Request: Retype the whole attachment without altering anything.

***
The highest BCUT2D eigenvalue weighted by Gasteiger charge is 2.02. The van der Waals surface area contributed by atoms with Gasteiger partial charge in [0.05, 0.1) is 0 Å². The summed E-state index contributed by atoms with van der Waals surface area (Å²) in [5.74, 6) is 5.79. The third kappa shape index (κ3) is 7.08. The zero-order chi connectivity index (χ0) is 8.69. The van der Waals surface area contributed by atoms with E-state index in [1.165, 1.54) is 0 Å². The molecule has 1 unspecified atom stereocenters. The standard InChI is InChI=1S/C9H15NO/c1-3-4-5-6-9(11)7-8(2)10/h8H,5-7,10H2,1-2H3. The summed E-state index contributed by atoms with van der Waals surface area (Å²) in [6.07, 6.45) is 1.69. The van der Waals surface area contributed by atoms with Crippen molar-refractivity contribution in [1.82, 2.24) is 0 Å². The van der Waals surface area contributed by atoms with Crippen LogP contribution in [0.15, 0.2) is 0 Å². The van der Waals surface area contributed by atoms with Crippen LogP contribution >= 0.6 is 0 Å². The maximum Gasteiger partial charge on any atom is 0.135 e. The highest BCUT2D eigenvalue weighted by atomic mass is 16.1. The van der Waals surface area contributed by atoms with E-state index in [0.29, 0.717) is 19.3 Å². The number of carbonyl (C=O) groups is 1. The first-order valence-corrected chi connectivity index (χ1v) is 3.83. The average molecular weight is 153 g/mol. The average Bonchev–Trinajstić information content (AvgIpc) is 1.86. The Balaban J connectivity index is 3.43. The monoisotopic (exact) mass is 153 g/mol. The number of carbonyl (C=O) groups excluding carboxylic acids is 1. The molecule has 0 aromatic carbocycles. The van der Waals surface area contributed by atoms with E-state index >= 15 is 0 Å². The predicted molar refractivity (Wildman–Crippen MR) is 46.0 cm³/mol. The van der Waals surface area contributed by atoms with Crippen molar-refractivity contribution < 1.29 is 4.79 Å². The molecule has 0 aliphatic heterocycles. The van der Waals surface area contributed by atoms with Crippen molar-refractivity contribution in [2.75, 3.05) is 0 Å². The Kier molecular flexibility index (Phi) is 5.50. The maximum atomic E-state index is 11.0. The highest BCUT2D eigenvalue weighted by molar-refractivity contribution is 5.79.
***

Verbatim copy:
The highest BCUT2D eigenvalue weighted by Gasteiger charge is 2.02. The van der Waals surface area contributed by atoms with Gasteiger partial charge in [0.05, 0.1) is 0 Å². The summed E-state index contributed by atoms with van der Waals surface area (Å²) in [5.74, 6) is 5.79. The third kappa shape index (κ3) is 7.08. The zero-order chi connectivity index (χ0) is 8.69. The van der Waals surface area contributed by atoms with E-state index in [1.165, 1.54) is 0 Å². The molecule has 1 unspecified atom stereocenters. The standard InChI is InChI=1S/C9H15NO/c1-3-4-5-6-9(11)7-8(2)10/h8H,5-7,10H2,1-2H3. The summed E-state index contributed by atoms with van der Waals surface area (Å²) in [6.07, 6.45) is 1.69. The van der Waals surface area contributed by atoms with Crippen molar-refractivity contribution in [1.82, 2.24) is 0 Å². The van der Waals surface area contributed by atoms with Crippen LogP contribution in [0.15, 0.2) is 0 Å². The van der Waals surface area contributed by atoms with Crippen LogP contribution >= 0.6 is 0 Å². The maximum Gasteiger partial charge on any atom is 0.135 e. The highest BCUT2D eigenvalue weighted by atomic mass is 16.1. The van der Waals surface area contributed by atoms with E-state index in [0.29, 0.717) is 19.3 Å². The number of carbonyl (C=O) groups is 1. The first-order valence-corrected chi connectivity index (χ1v) is 3.83. The average molecular weight is 153 g/mol. The average Bonchev–Trinajstić information content (AvgIpc) is 1.86. The Balaban J connectivity index is 3.43. The monoisotopic (exact) mass is 153 g/mol. The number of carbonyl (C=O) groups excluding carboxylic acids is 1. The molecule has 0 aromatic carbocycles. The van der Waals surface area contributed by atoms with E-state index >= 15 is 0 Å². The predicted molar refractivity (Wildman–Crippen MR) is 46.0 cm³/mol. The van der Waals surface area contributed by atoms with Crippen molar-refractivity contribution < 1.29 is 4.79 Å². The molecule has 0 aliphatic heterocycles. The van der Waals surface area contributed by atoms with Crippen molar-refractivity contribution in [2.75, 3.05) is 0 Å². The Kier molecular flexibility index (Phi) is 5.50. The maximum atomic E-state index is 11.0. The highest BCUT2D eigenvalue weighted by molar-refractivity contribution is 5.79.